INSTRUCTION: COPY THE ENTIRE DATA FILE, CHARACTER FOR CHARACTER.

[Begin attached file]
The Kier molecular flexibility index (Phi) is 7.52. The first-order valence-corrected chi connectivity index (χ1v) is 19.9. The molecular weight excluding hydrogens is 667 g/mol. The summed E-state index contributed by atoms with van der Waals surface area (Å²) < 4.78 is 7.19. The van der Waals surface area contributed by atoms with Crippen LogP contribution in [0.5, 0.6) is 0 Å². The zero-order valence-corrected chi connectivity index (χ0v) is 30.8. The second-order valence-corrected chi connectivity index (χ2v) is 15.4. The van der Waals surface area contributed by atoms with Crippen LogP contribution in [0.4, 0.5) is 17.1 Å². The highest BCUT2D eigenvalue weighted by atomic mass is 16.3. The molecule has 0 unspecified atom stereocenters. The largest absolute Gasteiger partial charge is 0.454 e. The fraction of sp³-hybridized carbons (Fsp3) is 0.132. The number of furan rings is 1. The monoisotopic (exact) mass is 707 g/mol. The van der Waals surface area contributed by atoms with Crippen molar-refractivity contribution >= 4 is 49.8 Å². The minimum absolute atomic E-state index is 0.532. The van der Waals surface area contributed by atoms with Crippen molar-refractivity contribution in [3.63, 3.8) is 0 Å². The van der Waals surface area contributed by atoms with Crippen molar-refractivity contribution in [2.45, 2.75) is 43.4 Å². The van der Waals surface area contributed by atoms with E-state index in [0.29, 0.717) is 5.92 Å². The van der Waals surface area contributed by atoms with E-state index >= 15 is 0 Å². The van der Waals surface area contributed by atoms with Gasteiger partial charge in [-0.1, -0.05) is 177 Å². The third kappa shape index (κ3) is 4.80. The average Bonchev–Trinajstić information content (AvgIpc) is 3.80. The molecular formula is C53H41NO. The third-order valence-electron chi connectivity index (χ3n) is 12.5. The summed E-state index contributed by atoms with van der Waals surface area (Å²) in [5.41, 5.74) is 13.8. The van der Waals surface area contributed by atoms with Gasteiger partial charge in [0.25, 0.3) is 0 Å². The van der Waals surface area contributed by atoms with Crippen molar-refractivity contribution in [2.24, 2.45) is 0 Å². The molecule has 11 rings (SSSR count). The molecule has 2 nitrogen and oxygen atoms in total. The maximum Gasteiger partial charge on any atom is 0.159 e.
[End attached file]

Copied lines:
The Kier molecular flexibility index (Phi) is 7.52. The first-order valence-corrected chi connectivity index (χ1v) is 19.9. The molecular weight excluding hydrogens is 667 g/mol. The summed E-state index contributed by atoms with van der Waals surface area (Å²) < 4.78 is 7.19. The van der Waals surface area contributed by atoms with Crippen LogP contribution in [0.5, 0.6) is 0 Å². The zero-order valence-corrected chi connectivity index (χ0v) is 30.8. The second-order valence-corrected chi connectivity index (χ2v) is 15.4. The van der Waals surface area contributed by atoms with Crippen LogP contribution in [0.4, 0.5) is 17.1 Å². The highest BCUT2D eigenvalue weighted by atomic mass is 16.3. The molecule has 0 unspecified atom stereocenters. The largest absolute Gasteiger partial charge is 0.454 e. The fraction of sp³-hybridized carbons (Fsp3) is 0.132. The number of furan rings is 1. The monoisotopic (exact) mass is 707 g/mol. The van der Waals surface area contributed by atoms with Crippen molar-refractivity contribution >= 4 is 49.8 Å². The minimum absolute atomic E-state index is 0.532. The van der Waals surface area contributed by atoms with Crippen molar-refractivity contribution in [3.63, 3.8) is 0 Å². The van der Waals surface area contributed by atoms with Crippen molar-refractivity contribution in [2.45, 2.75) is 43.4 Å². The van der Waals surface area contributed by atoms with E-state index in [0.29, 0.717) is 5.92 Å². The van der Waals surface area contributed by atoms with E-state index >= 15 is 0 Å². The van der Waals surface area contributed by atoms with Gasteiger partial charge in [-0.1, -0.05) is 177 Å². The third kappa shape index (κ3) is 4.80. The average Bonchev–Trinajstić information content (AvgIpc) is 3.80. The molecular formula is C53H41NO. The third-order valence-electron chi connectivity index (χ3n) is 12.5. The summed E-state index contributed by atoms with van der Waals surface area (Å²) in [5.41, 5.74) is 13.8. The van der Waals surface area contributed by atoms with Gasteiger partial charge in [0.25, 0.3) is 0 Å². The van der Waals surface area contributed by atoms with Crippen molar-refractivity contribution in [2.24, 2.45) is 0 Å². The molecule has 11 rings (SSSR count). The molecule has 2 nitrogen and oxygen atoms in total. The maximum Gasteiger partial charge on any atom is 0.159 e.